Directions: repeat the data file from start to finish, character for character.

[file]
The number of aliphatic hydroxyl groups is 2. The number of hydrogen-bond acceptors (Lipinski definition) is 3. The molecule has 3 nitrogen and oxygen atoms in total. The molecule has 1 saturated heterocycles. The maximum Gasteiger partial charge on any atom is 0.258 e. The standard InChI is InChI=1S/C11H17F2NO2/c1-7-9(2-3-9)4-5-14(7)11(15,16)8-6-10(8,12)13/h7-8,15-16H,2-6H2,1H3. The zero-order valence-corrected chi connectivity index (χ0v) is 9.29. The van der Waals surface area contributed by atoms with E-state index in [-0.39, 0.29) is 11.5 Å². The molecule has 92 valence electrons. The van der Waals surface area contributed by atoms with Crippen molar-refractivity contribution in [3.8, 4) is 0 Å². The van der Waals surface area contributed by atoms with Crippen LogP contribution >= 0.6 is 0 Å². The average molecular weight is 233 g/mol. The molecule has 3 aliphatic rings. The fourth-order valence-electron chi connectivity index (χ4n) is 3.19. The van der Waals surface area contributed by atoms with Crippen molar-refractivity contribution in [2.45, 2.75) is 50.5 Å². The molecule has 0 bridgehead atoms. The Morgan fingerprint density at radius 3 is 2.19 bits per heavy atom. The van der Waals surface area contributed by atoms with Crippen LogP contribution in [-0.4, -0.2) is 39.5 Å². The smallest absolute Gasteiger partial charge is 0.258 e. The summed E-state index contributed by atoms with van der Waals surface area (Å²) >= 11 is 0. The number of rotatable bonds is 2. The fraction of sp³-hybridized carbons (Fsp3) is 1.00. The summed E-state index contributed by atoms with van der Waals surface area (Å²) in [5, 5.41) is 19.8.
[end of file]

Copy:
The number of aliphatic hydroxyl groups is 2. The number of hydrogen-bond acceptors (Lipinski definition) is 3. The molecule has 3 nitrogen and oxygen atoms in total. The molecule has 1 saturated heterocycles. The maximum Gasteiger partial charge on any atom is 0.258 e. The standard InChI is InChI=1S/C11H17F2NO2/c1-7-9(2-3-9)4-5-14(7)11(15,16)8-6-10(8,12)13/h7-8,15-16H,2-6H2,1H3. The zero-order valence-corrected chi connectivity index (χ0v) is 9.29. The van der Waals surface area contributed by atoms with E-state index in [-0.39, 0.29) is 11.5 Å². The molecule has 92 valence electrons. The van der Waals surface area contributed by atoms with Crippen molar-refractivity contribution in [3.8, 4) is 0 Å². The van der Waals surface area contributed by atoms with Crippen LogP contribution >= 0.6 is 0 Å². The average molecular weight is 233 g/mol. The molecule has 3 aliphatic rings. The fourth-order valence-electron chi connectivity index (χ4n) is 3.19. The van der Waals surface area contributed by atoms with Crippen molar-refractivity contribution in [2.45, 2.75) is 50.5 Å². The molecule has 0 bridgehead atoms. The Morgan fingerprint density at radius 3 is 2.19 bits per heavy atom. The van der Waals surface area contributed by atoms with Crippen LogP contribution in [-0.4, -0.2) is 39.5 Å². The smallest absolute Gasteiger partial charge is 0.258 e. The summed E-state index contributed by atoms with van der Waals surface area (Å²) >= 11 is 0. The number of rotatable bonds is 2. The fraction of sp³-hybridized carbons (Fsp3) is 1.00. The summed E-state index contributed by atoms with van der Waals surface area (Å²) in [5, 5.41) is 19.8.